Three state lawmakers introduced a bill in late March to the Wisconsin Legislature that will require universal background checks for those hoping to buy guns in the state.

Rep. Terese Berceau, D-Madison, Rep Jon Richards, D-Milwaukee, and Sen. Nikiya Harris, D-Milwaukee, co-authored the bill. They released a statement March 21 saying their bill will close a loophole in the federal law requiring background checks of someone who wants to buy a gun.

Federal law only requires criminal background checks of people who purchase guns from federally licensed firearms dealers. The proposed state law would also require other gun sellers, such as private groups, gun shows and flea markets to also perform criminal background checks on people before sales.

In Wisconsin, a number of people do not go through a criminal background check because they buy from unlicensed gun dealers.

The statement urged universal background checks would act as a deterrent to crime. It cited statistics which showed that throughout a 12-year period, background checks prevented 2 million people from purchasing. The statement also cited a study showing 80 percent of criminals who used a handgun in crime procured the gun from a seller who was not a licensed dealer.

Universal background checks, the statement said, could have prevented the shooting at the Brookfield, Wis., spa where three women were killed by the estranged husband of one of the victims after he purchased a gun on the Internet the day before the shooting. He could not legally purchase a gun and would not have been allowed to purchase the gun if he had been required to go through a criminal background check, the statement said.

Madison Mayor Paul Soglin said he strongly supports universal background checks in a statement. In his statement, he said background checks to purchase guns should not be voluntary and the loophole in the law caters to criminals.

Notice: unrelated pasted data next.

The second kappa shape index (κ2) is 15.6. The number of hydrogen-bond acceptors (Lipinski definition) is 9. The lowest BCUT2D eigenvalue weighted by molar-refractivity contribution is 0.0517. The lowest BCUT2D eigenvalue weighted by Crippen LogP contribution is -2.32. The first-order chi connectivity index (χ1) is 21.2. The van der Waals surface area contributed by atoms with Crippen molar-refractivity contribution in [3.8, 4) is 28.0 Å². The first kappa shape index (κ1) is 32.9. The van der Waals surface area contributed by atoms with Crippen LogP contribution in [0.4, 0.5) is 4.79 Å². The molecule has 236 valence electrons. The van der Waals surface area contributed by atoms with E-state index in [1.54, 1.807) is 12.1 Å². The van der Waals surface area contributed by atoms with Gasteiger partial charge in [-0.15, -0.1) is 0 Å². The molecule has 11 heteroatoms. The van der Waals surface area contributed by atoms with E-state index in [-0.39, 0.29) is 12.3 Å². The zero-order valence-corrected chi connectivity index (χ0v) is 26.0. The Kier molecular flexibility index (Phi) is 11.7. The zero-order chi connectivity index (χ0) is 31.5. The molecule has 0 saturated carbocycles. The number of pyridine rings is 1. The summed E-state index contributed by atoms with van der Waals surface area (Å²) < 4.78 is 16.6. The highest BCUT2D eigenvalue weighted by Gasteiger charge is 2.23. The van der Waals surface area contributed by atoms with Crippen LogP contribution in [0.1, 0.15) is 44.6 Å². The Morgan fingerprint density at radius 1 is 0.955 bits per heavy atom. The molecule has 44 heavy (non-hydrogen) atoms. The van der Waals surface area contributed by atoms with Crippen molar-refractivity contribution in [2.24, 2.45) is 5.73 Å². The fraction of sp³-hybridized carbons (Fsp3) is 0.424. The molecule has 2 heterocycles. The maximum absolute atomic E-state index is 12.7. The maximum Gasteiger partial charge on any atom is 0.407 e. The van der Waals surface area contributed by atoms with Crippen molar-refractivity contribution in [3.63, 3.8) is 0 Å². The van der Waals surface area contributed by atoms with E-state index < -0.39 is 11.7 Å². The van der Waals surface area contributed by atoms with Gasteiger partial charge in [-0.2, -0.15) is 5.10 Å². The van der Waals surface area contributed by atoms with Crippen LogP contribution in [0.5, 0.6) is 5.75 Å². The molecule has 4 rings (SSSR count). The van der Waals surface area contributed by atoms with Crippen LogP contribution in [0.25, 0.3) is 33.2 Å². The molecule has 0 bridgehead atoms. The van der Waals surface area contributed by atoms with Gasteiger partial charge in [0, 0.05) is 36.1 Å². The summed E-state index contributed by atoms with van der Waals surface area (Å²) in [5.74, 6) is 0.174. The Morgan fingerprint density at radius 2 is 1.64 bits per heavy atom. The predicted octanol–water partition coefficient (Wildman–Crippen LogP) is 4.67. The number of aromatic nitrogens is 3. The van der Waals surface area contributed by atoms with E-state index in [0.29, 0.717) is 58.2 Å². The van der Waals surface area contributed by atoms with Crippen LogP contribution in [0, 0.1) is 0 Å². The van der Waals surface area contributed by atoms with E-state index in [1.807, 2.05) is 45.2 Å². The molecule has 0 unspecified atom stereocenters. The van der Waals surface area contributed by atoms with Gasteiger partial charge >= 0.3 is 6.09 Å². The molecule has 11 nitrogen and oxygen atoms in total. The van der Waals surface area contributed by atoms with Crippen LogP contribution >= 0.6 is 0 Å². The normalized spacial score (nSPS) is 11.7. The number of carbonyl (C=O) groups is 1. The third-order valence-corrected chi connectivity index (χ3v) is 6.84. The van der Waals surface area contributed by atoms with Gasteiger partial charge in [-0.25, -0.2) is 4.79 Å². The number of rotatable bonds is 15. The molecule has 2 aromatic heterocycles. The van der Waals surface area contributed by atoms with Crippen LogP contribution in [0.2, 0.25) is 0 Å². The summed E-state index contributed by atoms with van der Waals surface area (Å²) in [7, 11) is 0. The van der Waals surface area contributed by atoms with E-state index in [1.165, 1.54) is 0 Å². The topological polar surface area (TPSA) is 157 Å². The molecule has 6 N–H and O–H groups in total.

Jeff Nass, the executive director of Wisconsin FORCE, an NRA-chartered state association, said the group is opposed to universal background checks because there is no official way to do them without regulating all of the firearms in the state. He added he could not speak for the NRA.

“We already have a huge amount of law involved with firearms, we’re already infringing on people’s rights of self defense,” Nass said.

Additional regulation would be a step in the wrong direction, he said.

Nass said universal background checks would not have prevented the shooting at the Brookfield spa because the shooter could have stolen the gun or procured it from the black market, which would not be regulated by universal background checks.

He said incidents like the Brookfield spa shooting underscore why people need to carry guns – so they are able to defend themselves. He said when more people are carrying guns it increases the likelihood that they are able to stop a shooter from injuring and killing people.

He said disarming people will not decrease violence and will only make people more vulnerable when incidents do occur.

Andrew Coan, an assistant professor at University of Wisconsin’s law school, said the law would not violate the Second Amendment. He said the Supreme Court has been clear that reasonable regulations on the sale of guns and prohibitions on the ownership of guns by criminals and mentally ill do not violate the Second Amendment.

He said the goal of universal background checks is to prevent guns from falling into the hands of these groups and are almost certainly constitutional.